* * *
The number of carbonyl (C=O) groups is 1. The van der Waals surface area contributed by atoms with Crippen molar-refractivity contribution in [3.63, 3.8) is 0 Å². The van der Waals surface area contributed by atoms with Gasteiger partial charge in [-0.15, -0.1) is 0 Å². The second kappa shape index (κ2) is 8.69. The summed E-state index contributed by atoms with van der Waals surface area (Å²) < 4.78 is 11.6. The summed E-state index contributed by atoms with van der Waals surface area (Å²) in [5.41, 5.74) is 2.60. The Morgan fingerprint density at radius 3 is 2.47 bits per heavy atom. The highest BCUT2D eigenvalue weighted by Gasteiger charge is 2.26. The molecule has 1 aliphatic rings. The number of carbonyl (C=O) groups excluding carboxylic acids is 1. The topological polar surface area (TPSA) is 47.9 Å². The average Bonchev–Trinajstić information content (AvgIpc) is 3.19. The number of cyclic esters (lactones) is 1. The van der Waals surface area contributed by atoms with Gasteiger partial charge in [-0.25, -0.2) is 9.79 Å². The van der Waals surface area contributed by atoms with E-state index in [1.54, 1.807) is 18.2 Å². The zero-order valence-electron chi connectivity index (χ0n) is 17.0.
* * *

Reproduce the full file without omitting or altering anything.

The number of carbonyl (C=O) groups is 1. The van der Waals surface area contributed by atoms with Crippen molar-refractivity contribution in [3.63, 3.8) is 0 Å². The van der Waals surface area contributed by atoms with Gasteiger partial charge in [-0.15, -0.1) is 0 Å². The second kappa shape index (κ2) is 8.69. The summed E-state index contributed by atoms with van der Waals surface area (Å²) < 4.78 is 11.6. The summed E-state index contributed by atoms with van der Waals surface area (Å²) in [5.41, 5.74) is 2.60. The Morgan fingerprint density at radius 3 is 2.47 bits per heavy atom. The highest BCUT2D eigenvalue weighted by Gasteiger charge is 2.26. The molecule has 1 aliphatic rings. The number of carbonyl (C=O) groups excluding carboxylic acids is 1. The topological polar surface area (TPSA) is 47.9 Å². The average Bonchev–Trinajstić information content (AvgIpc) is 3.19. The number of cyclic esters (lactones) is 1. The van der Waals surface area contributed by atoms with Gasteiger partial charge in [-0.25, -0.2) is 9.79 Å². The van der Waals surface area contributed by atoms with E-state index in [1.54, 1.807) is 18.2 Å². The zero-order valence-electron chi connectivity index (χ0n) is 17.0.